Argentina’s main opposition party landed a blow against the ruling Peronists on Sunday, winning key races in a congressional primary vote that is a strong leading indicator of how voters will cast ballots in the midterm election in November.
The conservative opposition led by around 5 percentage points in the key province of Buenos Aires, with some 84% of votes tallied in the populous region that has been a bastion of support from the center-left government of Alberto Fernandez.
Other results in the mandatory vote showed the ruling party falling back, which if repeated in the Nov. 14 election could see the government lose its majority in the Senate and risk its largest minority position in the lower Chamber of Deputies.
“The ruling party lost 1.2 million votes compared to the 2019 (presidential election); this brings them to a level that, if repeated in November, leaves Alberto Fernandez very weakened,” said Mariel Fornoni, director of consultancy Management & Fit.
With most candidates already set, the open primary vote acts as a nationwide dress rehearsal ahead of the Nov. 14 midterm ballot, where 127 seats in the Chamber of Deputies are up for grabs out of a total of 257, as well as 24 seats out of 72 in the Senate.
Many voters feel let down by the main political parties. A lengthy recession, rampant inflation, and a poverty rate that has risen to 42% have hurt public support for the government, despite recent signs of an economic recovery and falling coronavirus cases.
“There is great discontent among people,” Patricia Coscarello, a 52-year-old administrative worker outside Buenos Aires, said after she voted. “Apart from the pandemic, the economic situation is complex and salaries are shrinking.”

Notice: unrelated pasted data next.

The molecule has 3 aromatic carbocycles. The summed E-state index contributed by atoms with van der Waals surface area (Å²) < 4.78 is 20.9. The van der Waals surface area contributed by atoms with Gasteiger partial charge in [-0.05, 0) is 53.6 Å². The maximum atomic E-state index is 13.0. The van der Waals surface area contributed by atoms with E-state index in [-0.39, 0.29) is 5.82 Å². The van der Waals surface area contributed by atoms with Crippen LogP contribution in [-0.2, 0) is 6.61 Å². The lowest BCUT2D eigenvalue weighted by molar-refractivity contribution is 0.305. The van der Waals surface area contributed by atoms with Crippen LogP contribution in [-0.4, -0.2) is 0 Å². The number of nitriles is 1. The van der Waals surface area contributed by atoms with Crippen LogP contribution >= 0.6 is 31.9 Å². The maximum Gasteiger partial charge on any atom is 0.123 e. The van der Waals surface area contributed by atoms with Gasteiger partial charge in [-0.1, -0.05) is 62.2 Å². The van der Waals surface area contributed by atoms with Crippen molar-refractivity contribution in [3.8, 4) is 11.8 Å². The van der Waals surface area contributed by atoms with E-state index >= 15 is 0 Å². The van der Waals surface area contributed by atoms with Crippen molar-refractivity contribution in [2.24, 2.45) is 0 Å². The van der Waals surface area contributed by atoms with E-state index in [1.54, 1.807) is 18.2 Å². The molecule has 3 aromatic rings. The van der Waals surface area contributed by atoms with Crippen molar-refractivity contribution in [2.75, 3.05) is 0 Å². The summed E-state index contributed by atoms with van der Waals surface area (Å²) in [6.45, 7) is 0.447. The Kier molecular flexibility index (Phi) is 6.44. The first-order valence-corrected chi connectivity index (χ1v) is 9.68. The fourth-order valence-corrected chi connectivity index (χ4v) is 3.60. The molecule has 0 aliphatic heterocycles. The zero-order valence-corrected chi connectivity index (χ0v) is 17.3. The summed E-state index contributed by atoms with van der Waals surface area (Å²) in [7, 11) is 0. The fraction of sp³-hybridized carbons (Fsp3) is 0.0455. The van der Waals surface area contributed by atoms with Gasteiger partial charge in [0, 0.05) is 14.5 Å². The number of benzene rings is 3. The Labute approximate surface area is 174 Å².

Fernandez can point to a vaccine rollout that has now reached more than 46 million inoculations for a population of a similar size, falling daily COVID-19 cases and the economy’s emergence from recession earlier this year after a plunge in 2020.
“Obviously some things we haven’t done well because the people haven’t accompanied us as we would have hoped,” President Fernandez said after the results alongside his party leadership, adding the party would learn from its mistakes and get stronger.
“The campaign has just started and in November we have to win it because we have a commitment to Argentina.”
Griselda Picone, 60, a housewife in the capital, said she voted for the ruling party despite some concerns.
“While there are many things to improve, the alternative that governed before (Together for Change) made everything worse,” she said. “It seems to me that the handling of the economy during the pandemic has actually been good.”
The country’s skittish financial markets, which collapsed after a presidential primary in 2019 showed Fernandez winning that year’s election by a landslide, could rise if Sunday’s vote goes against the ruling party.
The logic is that a stronger opposition would temper the Peronists’ more militant wings. They have at times clashed with investors, the powerful farm sector, and the International Monetary Fund, which is negotiating a debt deal with the government.
Ana Pertusati, a 36-year-old lawyer, and others were pessimistic about prospects for improvement.
“When you ask around, most people don’t even know the main candidates,” she said while waiting in line to vote. “It seems that whoever wins, it could be of little use to making real positive changes for the people.”